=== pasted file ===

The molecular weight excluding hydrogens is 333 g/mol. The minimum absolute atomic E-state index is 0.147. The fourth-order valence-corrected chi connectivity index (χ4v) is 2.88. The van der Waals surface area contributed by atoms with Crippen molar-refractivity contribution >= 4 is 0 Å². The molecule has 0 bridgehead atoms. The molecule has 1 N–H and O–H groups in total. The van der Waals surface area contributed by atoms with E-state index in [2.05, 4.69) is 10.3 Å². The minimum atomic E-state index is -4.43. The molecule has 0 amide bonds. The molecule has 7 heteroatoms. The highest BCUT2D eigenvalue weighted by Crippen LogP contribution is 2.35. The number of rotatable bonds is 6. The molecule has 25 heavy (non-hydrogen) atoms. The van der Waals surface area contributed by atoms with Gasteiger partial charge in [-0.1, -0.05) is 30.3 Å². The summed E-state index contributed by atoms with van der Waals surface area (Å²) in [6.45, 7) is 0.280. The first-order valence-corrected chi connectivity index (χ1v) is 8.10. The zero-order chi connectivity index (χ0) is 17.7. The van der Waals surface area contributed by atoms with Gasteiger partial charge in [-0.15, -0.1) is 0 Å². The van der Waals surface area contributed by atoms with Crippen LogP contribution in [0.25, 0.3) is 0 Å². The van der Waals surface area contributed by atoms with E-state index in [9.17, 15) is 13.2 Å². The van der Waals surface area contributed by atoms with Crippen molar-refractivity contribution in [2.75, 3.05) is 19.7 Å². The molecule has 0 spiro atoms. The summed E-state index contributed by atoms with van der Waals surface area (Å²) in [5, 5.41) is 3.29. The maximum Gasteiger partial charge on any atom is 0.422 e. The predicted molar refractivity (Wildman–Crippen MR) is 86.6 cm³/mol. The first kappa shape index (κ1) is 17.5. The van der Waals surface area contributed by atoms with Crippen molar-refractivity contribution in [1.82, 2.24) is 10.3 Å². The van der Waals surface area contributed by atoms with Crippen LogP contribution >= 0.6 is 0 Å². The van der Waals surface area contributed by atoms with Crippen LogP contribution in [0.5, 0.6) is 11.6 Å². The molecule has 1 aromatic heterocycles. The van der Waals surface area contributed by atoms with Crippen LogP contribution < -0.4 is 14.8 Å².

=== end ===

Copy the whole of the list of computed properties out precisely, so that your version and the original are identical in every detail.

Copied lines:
The molecular weight excluding hydrogens is 333 g/mol. The minimum absolute atomic E-state index is 0.147. The fourth-order valence-corrected chi connectivity index (χ4v) is 2.88. The van der Waals surface area contributed by atoms with Crippen molar-refractivity contribution >= 4 is 0 Å². The molecule has 0 bridgehead atoms. The molecule has 1 N–H and O–H groups in total. The van der Waals surface area contributed by atoms with E-state index in [2.05, 4.69) is 10.3 Å². The minimum atomic E-state index is -4.43. The molecule has 0 amide bonds. The molecule has 7 heteroatoms. The highest BCUT2D eigenvalue weighted by Crippen LogP contribution is 2.35. The number of rotatable bonds is 6. The molecule has 25 heavy (non-hydrogen) atoms. The van der Waals surface area contributed by atoms with Gasteiger partial charge in [-0.1, -0.05) is 30.3 Å². The summed E-state index contributed by atoms with van der Waals surface area (Å²) in [6.45, 7) is 0.280. The first-order valence-corrected chi connectivity index (χ1v) is 8.10. The zero-order chi connectivity index (χ0) is 17.7. The van der Waals surface area contributed by atoms with Gasteiger partial charge in [-0.15, -0.1) is 0 Å². The van der Waals surface area contributed by atoms with Crippen LogP contribution in [0.25, 0.3) is 0 Å². The van der Waals surface area contributed by atoms with E-state index in [9.17, 15) is 13.2 Å². The van der Waals surface area contributed by atoms with Crippen molar-refractivity contribution in [2.75, 3.05) is 19.7 Å². The molecule has 0 spiro atoms. The summed E-state index contributed by atoms with van der Waals surface area (Å²) in [5, 5.41) is 3.29. The maximum Gasteiger partial charge on any atom is 0.422 e. The predicted molar refractivity (Wildman–Crippen MR) is 86.6 cm³/mol. The first kappa shape index (κ1) is 17.5. The van der Waals surface area contributed by atoms with Crippen molar-refractivity contribution in [1.82, 2.24) is 10.3 Å². The van der Waals surface area contributed by atoms with Crippen LogP contribution >= 0.6 is 0 Å². The van der Waals surface area contributed by atoms with Crippen LogP contribution in [0.5, 0.6) is 11.6 Å². The molecule has 1 aromatic heterocycles. The van der Waals surface area contributed by atoms with Crippen LogP contribution < -0.4 is 14.8 Å².